War has the unique ability to bring many disparaging types of poets into the forefront. World War I, called the Great War at the time, was an unimaginably brutal war, and poets emerged from the shadows to share their views on war. Rupert Brooke was Britain’s first war poet, a patriotic favorite of the nation. His poetry set the precedent for those who came after him. Siegfried Sassoon, Brooke’s radical opposite, offered a brutally realistic portrayal of war, and influenced future war writers such as Wilfred Owen to write raw verse. Isaac Rosenberg was a poet before the war, but World War I fueled him to speak on more powerful themes. This distinction sets him apart from past writers. Despite the drastic differences in the ways these poets approach war, they all have a common trend within their writings. Brooke, Sassoon, and Rosenberg all acknowledge the idea of God in their poetry, and their individual ideas about God affect their writing in various ways. Whether is it rejecting the idea of God outright or elevating other people or things to the level of gods, these three influential writers found ways to let their ideas about God show through in their writings.
Rupert Brooke is unequivocally the most patriotic writer of his time. He is best known for his poem “The Soldier”, a glorious depiction of England. In this poem, Brooke speaks of England itself as if it is tantamount to God, evoking the idea of Mother England— a sacred place where its’ children belong. England becomes elevated to the level of God, in that it is a protector and a guardian of its people. In the final line, Brooke states “In hearts at peace, under an English heaven” (Brooke, 2186). During a time of Bri...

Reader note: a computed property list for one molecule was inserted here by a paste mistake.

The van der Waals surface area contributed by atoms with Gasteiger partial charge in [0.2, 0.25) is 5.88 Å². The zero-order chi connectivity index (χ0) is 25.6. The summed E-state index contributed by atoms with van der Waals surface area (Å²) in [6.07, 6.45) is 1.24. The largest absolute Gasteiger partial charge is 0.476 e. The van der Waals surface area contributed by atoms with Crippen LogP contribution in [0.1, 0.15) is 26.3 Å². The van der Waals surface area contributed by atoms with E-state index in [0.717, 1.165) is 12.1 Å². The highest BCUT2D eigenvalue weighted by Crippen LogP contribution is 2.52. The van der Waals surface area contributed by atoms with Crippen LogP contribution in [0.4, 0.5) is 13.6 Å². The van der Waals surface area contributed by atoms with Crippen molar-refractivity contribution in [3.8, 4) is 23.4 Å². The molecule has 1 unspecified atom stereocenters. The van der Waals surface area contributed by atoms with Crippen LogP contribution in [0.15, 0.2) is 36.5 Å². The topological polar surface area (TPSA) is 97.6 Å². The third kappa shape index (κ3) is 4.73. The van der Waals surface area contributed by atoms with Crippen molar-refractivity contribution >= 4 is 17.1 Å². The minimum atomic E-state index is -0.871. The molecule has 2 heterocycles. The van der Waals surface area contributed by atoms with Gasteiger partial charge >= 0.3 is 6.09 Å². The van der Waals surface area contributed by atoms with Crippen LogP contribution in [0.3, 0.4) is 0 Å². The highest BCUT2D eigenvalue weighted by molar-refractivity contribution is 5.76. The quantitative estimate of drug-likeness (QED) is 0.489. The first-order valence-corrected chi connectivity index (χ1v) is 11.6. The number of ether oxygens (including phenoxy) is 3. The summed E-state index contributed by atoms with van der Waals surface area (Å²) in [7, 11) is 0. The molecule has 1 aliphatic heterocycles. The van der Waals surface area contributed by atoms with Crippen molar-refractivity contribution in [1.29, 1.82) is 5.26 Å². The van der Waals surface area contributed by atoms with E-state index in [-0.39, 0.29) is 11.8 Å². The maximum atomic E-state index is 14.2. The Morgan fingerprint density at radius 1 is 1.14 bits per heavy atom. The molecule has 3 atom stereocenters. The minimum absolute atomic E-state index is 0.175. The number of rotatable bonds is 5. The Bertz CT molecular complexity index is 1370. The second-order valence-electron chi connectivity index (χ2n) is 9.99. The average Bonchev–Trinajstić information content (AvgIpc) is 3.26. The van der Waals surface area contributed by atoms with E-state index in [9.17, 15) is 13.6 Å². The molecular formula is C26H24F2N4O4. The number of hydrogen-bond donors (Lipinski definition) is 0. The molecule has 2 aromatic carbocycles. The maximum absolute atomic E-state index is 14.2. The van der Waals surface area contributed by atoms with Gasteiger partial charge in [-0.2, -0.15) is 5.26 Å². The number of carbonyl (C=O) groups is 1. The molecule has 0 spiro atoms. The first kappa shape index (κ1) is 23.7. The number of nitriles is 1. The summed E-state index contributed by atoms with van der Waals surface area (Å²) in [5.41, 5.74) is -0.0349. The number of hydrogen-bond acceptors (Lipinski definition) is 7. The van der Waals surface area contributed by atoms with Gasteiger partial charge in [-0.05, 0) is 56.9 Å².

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...d in existence who would allow the horrors of war to occur. All three war poets had different views on the idea of God, but all agreed on one thing: war and God are inexplicably linked. War and God can not be separated, if only because individual soldiers will always let their belief in God fuel them on the battlefield. Whether it be because God is England’s justification and reason for war, or because God is obviously missing during this critical time in England’s history, these writers acknowledge the idea of a divine presence (if only to immediately reject it) and show us that though World War I was decided faithless, God was being thought about and questioned always.
Damrosch, David, ed. "Perspectives: The Great War: Confronting the Modern." The Longman Anthology of British Literature. New York: Addison-Wesley Educational Inc., 2003. 2183-2195.
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